Spanish paprika is a natural condiment, intense
red in colour, with a strong flavour and aroma, which is obtained from grinding
origins date back to the introduction of the pepper to Spain following the
conquering of Mexico. The process of obtaining the paprika has two phases;
drying the vegetable and then grinding them.
The drying process, following dehydration
produced by a heat treatment, usually lasts two weeks. Then it is classified
according to type and quality (sweet, bittersweet or spicy), the grinding
process begins, and, finally, it is packaged.
Although its primary destination is the
delicatessen industry, it is also a common element in home cooking. It is a
widely used condiment in many traditional Spanish dishes, accompanying fish (octopus
or ray), all types of stews, and as an essential ingredient in most Spanish
It crosses into regular American cuisine as a
seasoning for barbecue pork, kebabs, and rich beef and lamb stews. Although it
is not generally available, even in many gourmet shops, there is no substitute
for use in authentic Spanish cooking. Pimenton comes in three varieties -- sweet
and mild (dulce) bittersweet medium hot (agridulce) and hot (picante) -- and
normally keeps for two years.
You will find this sweet variety of
pimentón a unique and versatile seasoning. If there is one spice that
captures the essential flavor of Spain, it is this one. It is neither
the bland paprika you get at the local supermarket -- nor even the
traditional Hungarian paprika. It provides an inimitable Spanish flavor
to all of your paellas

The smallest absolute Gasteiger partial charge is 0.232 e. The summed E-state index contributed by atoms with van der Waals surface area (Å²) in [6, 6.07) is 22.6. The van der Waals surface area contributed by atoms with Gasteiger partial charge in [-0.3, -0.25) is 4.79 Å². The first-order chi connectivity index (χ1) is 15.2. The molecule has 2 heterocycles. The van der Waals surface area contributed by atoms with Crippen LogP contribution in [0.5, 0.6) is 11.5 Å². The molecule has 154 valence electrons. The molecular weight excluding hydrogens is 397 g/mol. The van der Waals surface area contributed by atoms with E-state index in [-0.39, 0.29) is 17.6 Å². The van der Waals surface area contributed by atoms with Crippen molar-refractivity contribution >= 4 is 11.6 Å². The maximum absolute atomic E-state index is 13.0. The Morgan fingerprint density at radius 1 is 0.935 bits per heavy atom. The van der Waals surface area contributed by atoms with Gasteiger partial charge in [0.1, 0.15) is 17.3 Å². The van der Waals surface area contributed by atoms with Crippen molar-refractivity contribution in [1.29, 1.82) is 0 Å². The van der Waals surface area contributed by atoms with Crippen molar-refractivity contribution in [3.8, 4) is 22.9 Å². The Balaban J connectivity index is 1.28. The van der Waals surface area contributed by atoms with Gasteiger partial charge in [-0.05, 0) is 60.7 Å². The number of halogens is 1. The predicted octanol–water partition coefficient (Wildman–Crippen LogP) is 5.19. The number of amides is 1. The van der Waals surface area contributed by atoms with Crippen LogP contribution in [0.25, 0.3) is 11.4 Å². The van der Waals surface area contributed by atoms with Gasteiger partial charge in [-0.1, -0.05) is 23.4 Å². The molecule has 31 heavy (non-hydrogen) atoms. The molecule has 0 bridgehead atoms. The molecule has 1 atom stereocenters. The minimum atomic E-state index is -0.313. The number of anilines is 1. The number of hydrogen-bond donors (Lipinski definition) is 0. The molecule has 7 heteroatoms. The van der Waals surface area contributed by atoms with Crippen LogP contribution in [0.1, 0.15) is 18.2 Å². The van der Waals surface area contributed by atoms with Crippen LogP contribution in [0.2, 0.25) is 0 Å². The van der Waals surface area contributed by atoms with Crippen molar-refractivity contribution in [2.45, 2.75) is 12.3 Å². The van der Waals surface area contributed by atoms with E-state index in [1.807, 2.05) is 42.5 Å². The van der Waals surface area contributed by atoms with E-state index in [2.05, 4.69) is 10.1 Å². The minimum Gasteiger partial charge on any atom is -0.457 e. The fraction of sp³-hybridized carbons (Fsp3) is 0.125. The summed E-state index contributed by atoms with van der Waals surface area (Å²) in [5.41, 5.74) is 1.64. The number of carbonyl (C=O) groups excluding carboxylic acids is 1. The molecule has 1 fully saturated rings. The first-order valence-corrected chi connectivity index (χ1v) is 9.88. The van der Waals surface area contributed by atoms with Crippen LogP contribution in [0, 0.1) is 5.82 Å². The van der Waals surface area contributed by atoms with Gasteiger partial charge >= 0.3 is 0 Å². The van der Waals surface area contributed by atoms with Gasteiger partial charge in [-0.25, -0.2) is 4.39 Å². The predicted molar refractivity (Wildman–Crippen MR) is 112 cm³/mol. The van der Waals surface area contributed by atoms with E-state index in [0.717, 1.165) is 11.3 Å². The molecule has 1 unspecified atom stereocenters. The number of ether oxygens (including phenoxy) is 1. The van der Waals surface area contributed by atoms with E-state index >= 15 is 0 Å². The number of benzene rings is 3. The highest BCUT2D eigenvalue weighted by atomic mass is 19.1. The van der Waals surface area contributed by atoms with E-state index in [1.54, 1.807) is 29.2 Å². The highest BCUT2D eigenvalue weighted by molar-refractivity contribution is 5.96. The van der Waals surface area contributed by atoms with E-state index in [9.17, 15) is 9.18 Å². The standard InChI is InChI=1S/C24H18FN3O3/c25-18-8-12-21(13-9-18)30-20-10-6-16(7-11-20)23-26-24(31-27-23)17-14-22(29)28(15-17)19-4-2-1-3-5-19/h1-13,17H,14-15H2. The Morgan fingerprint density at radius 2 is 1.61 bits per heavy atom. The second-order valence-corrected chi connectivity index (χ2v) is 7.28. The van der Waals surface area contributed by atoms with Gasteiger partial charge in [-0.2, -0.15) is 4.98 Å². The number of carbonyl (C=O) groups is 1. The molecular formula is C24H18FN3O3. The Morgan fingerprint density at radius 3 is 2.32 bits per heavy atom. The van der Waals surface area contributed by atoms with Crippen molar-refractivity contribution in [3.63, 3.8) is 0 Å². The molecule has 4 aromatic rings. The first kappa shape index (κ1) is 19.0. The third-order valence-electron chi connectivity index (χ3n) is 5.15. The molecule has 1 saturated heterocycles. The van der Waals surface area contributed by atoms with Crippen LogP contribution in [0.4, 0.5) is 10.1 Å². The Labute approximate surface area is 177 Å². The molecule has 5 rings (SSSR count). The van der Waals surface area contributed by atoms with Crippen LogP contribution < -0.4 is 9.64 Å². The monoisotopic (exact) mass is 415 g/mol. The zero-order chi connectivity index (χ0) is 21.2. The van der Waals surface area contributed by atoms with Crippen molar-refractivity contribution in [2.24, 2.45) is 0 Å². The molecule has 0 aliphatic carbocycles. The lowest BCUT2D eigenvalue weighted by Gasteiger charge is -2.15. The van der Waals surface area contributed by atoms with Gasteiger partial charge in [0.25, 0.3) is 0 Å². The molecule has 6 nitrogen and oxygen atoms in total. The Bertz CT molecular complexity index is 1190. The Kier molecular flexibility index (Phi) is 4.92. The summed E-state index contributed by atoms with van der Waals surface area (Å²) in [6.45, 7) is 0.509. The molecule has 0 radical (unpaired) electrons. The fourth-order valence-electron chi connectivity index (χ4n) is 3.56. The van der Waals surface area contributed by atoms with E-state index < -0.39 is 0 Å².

Bittersweet Pimentón Agridulce is La
Vera's most traditional spice -- used for home-cured sausages, por and
meat, bean and game stews through the centuries in the north of Spain --
and makes up 2/3 of the total production.
This blood red pepper (it is not
blended as is often thought) produces a satisfyingly prickly piquant
heat. The noted author Penelope Casas selects this bittersweet variety
of pimentón for all of her paella recipes. You will be delighted to
experience how this product produces a distinctively smoky flavor
booster for your homemade stews and sauces.
This is the third member of the
pimentón triumvirate. Several peppers are milled together to make a
decidedly piquant - tangy - flavor.
I wish the English translation on the
tin did not say "hot", because it may bring you visions of flaming
spices typical of Mexican or Hispanic cuisine. But this is not the case.
Traditional Spanish cuisine never assaults you! On the other hand, if
you like lightly spicy sauces for your barbecued meats - this might be a
pleasing addition to your palate.